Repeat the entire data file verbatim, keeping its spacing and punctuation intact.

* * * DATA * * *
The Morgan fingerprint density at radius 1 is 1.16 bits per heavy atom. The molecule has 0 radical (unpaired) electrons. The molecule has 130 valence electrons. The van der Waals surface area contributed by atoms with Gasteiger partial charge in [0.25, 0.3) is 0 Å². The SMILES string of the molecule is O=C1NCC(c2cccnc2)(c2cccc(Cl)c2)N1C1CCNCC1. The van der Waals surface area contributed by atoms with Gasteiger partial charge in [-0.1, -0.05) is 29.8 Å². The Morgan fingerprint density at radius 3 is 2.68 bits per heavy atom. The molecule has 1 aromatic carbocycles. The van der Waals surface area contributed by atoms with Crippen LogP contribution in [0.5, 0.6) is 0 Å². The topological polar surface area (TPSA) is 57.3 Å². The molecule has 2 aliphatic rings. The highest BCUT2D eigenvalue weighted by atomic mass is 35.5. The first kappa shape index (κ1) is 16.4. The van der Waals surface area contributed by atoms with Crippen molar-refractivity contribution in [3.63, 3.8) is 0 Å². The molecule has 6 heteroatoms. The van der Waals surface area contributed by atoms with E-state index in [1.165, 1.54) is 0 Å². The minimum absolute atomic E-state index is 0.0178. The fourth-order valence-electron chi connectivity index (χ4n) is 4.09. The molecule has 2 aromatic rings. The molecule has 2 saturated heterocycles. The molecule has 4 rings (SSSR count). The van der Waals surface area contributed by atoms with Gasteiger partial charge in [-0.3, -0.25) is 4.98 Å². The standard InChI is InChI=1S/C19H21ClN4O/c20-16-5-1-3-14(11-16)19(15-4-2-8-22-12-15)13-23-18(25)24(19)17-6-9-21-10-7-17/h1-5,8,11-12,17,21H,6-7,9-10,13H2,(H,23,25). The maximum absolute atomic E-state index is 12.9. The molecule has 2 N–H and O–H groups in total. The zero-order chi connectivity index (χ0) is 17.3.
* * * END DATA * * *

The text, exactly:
The Morgan fingerprint density at radius 1 is 1.16 bits per heavy atom. The molecule has 0 radical (unpaired) electrons. The molecule has 130 valence electrons. The van der Waals surface area contributed by atoms with Gasteiger partial charge in [0.25, 0.3) is 0 Å². The SMILES string of the molecule is O=C1NCC(c2cccnc2)(c2cccc(Cl)c2)N1C1CCNCC1. The van der Waals surface area contributed by atoms with Gasteiger partial charge in [-0.1, -0.05) is 29.8 Å². The Morgan fingerprint density at radius 3 is 2.68 bits per heavy atom. The molecule has 1 aromatic carbocycles. The van der Waals surface area contributed by atoms with Crippen LogP contribution in [0.5, 0.6) is 0 Å². The topological polar surface area (TPSA) is 57.3 Å². The molecule has 2 aliphatic rings. The highest BCUT2D eigenvalue weighted by atomic mass is 35.5. The first kappa shape index (κ1) is 16.4. The van der Waals surface area contributed by atoms with Crippen molar-refractivity contribution in [3.63, 3.8) is 0 Å². The molecule has 6 heteroatoms. The van der Waals surface area contributed by atoms with E-state index in [1.165, 1.54) is 0 Å². The minimum absolute atomic E-state index is 0.0178. The fourth-order valence-electron chi connectivity index (χ4n) is 4.09. The molecule has 2 aromatic rings. The molecule has 2 saturated heterocycles. The molecule has 4 rings (SSSR count). The van der Waals surface area contributed by atoms with Gasteiger partial charge in [-0.3, -0.25) is 4.98 Å². The standard InChI is InChI=1S/C19H21ClN4O/c20-16-5-1-3-14(11-16)19(15-4-2-8-22-12-15)13-23-18(25)24(19)17-6-9-21-10-7-17/h1-5,8,11-12,17,21H,6-7,9-10,13H2,(H,23,25). The maximum absolute atomic E-state index is 12.9. The molecule has 2 N–H and O–H groups in total. The zero-order chi connectivity index (χ0) is 17.3.